University of Barcelona

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The University of Barcelona is a public university that can be found in the city of Barcelona, which is in the autonomous community of Catalonia in the country of Spain. One of the largest institutions in Spain, it has a total enrollment of 63,000 students. Having been founded in 1450, it is not only one of the oldest institutions in Catalonia but also one of the oldest universities in Spain.

It is widely regarded as one of the most prestigious educational institutions in all of Spain. The UB is now positioned somewhere around the 50th place in Europe and has consistently held the number one spot in Spain for the most of the 2022-2023 rankings.

It contains more than 5,000 full-time researchers, technicians, and research assistants, the majority of whom are employed by the 243 research groups that have been recognised and sponsored by the Government of Catalonia. The institution comprises 106 departments. In 2010, the UB was presented with 175 national research funds and 17 European research grants. Additionally, the university engaged in over 500 cooperative research projects with members of the business sector, which resulted in an aggregate research revenue of 70 million euros. The research centres and institutes affiliated with the UB, which operate in collaboration with other prominent research institutions and networks in Spain and throughout the world, are in charge of supervising the work that these groups do. The Barcelona Science Park Foundation (PCB), which contains the Institute of Biomedical Research of Barcelona (IRBB), the August Pi I Sunyer Biomedical Research Institute (IDIBAPS), and the Bellvitge Institute for Biomedical Research are all located on the campus of the UB as well (IDIBELL). The UB is also affiliated with the Institut Barcelona d'Estudis Internacionals as a degree-granting institution (IBEI).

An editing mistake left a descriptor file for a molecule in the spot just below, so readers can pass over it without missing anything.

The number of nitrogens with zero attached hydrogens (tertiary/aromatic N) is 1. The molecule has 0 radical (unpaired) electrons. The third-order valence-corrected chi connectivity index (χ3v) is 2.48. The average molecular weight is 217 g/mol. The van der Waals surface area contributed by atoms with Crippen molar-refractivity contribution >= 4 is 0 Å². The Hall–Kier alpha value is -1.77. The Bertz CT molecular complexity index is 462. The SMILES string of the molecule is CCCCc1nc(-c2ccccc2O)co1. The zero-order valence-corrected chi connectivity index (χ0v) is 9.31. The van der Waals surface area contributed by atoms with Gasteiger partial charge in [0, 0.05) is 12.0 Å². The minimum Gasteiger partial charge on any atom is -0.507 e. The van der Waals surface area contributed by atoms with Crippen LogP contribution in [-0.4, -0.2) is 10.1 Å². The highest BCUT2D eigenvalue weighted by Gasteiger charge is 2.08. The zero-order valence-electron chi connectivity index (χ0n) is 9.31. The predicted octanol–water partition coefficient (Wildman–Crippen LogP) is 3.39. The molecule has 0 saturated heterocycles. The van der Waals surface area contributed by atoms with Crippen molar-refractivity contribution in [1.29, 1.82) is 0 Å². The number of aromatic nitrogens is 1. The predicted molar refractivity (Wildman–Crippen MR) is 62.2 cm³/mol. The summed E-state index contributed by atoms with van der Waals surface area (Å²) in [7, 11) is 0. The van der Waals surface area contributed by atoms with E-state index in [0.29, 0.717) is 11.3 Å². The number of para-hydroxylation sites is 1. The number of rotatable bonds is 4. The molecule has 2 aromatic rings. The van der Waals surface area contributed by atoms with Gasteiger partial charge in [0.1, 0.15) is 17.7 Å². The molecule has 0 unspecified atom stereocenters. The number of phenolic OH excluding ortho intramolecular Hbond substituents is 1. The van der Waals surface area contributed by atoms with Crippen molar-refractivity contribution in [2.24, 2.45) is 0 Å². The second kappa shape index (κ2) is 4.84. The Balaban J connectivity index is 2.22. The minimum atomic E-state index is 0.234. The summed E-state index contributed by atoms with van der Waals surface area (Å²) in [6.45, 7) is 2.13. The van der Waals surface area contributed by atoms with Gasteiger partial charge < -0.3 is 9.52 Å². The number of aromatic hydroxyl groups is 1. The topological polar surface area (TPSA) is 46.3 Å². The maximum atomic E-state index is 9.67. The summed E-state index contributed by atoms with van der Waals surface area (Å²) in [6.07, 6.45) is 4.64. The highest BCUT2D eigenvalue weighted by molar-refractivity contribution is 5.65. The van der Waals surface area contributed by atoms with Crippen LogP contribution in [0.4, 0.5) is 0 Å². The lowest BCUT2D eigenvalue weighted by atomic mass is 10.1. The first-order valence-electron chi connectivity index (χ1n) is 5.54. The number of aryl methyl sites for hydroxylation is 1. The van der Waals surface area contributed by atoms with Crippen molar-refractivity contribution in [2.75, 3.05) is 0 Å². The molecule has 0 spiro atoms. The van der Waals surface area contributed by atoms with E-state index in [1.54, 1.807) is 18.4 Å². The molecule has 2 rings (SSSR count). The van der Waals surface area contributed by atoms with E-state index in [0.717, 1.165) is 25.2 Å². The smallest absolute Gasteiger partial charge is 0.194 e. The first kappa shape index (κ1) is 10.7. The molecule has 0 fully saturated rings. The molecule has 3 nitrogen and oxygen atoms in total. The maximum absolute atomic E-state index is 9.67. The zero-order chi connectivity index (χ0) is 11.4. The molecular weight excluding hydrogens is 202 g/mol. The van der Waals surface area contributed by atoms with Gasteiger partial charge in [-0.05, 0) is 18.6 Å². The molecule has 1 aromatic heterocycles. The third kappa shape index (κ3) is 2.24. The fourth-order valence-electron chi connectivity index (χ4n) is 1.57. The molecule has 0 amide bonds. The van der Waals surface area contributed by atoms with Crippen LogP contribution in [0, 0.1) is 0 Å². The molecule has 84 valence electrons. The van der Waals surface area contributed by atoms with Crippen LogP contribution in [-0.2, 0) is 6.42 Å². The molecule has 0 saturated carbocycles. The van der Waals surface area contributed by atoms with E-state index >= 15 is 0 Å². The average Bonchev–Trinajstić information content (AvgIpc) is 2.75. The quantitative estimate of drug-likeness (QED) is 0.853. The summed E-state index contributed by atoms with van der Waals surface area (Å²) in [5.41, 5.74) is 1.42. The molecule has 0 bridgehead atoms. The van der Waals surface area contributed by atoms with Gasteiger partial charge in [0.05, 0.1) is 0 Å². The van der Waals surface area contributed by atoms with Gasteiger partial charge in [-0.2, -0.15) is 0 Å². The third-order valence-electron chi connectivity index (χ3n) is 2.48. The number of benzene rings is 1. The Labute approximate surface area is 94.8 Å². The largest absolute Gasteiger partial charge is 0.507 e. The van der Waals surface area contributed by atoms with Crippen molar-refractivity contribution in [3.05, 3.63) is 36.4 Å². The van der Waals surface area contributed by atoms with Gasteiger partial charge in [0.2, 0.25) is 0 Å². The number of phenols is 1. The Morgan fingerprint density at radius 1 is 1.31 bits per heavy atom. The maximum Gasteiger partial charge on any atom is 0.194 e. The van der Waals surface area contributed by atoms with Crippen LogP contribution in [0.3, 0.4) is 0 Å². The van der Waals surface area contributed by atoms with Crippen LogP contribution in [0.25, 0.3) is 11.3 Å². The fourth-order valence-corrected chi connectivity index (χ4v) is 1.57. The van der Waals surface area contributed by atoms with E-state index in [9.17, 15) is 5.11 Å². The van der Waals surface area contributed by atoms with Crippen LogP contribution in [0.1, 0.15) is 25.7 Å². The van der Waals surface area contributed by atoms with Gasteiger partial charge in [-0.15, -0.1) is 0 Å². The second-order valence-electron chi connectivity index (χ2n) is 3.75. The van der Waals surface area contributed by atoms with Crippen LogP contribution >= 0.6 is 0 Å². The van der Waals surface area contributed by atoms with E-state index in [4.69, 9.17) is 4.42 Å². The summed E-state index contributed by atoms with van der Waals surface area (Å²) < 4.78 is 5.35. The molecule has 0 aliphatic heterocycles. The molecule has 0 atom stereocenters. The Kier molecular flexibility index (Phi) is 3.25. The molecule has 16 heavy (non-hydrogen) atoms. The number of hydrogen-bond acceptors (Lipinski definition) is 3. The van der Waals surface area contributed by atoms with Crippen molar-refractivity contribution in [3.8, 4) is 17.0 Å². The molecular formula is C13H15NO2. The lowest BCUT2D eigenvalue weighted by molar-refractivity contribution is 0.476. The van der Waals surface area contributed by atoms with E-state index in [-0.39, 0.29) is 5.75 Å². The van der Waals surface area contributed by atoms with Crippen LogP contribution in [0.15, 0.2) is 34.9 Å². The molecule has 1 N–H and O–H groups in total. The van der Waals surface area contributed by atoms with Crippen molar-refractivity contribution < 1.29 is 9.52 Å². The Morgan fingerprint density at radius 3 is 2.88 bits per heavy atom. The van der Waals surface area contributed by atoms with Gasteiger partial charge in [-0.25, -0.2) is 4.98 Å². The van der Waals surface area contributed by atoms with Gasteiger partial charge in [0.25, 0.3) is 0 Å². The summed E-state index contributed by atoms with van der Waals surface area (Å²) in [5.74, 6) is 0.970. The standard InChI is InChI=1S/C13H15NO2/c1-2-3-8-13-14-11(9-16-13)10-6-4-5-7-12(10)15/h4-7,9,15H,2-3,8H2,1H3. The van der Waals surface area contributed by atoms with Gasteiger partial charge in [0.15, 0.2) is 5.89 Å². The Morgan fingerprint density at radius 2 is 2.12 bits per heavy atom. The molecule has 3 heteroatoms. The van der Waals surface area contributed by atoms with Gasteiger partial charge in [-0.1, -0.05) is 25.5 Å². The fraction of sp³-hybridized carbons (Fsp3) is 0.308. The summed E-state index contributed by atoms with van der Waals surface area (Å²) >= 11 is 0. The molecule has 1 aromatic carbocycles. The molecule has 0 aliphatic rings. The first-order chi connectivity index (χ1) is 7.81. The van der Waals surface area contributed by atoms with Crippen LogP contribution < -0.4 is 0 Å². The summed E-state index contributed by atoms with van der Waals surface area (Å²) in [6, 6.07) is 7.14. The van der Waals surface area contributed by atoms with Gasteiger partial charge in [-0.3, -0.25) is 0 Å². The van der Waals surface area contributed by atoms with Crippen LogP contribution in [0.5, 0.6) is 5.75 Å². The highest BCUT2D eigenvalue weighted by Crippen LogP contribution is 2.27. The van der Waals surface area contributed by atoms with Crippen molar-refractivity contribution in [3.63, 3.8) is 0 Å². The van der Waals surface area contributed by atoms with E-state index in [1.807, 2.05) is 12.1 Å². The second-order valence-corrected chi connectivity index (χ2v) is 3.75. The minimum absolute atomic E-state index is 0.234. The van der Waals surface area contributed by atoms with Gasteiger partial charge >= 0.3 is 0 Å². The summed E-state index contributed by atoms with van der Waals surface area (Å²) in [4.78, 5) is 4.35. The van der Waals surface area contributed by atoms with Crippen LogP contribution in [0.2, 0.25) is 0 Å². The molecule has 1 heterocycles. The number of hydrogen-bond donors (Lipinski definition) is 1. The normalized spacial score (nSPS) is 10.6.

On November 3, 1450, the University of Naples was established in accordance with the royal prerogative that had been given by King Alfonso V of Aragon. However, for the forty-nine years prior to this, the city had a fledgling medical school (or Estudi General, as the universities were known at that time), founded by King Martin of Aragon. Neither the Consell de Cent (Barcelona's Council of One Hundred) nor the city's other leading institutions had given it their official recognition, considering it an intrusion on their respective jurisdictions. King Martin of Aragon is credited with establishing the medical school. However, Alphonse the Magnanimous' prerogative was granted at the petition of the Consell de Cent, and as a result, the council was always to consider the Estudi General created in 1450 as the city's true university. This is because the Estudi General was very much under the council's control and patronage at the time.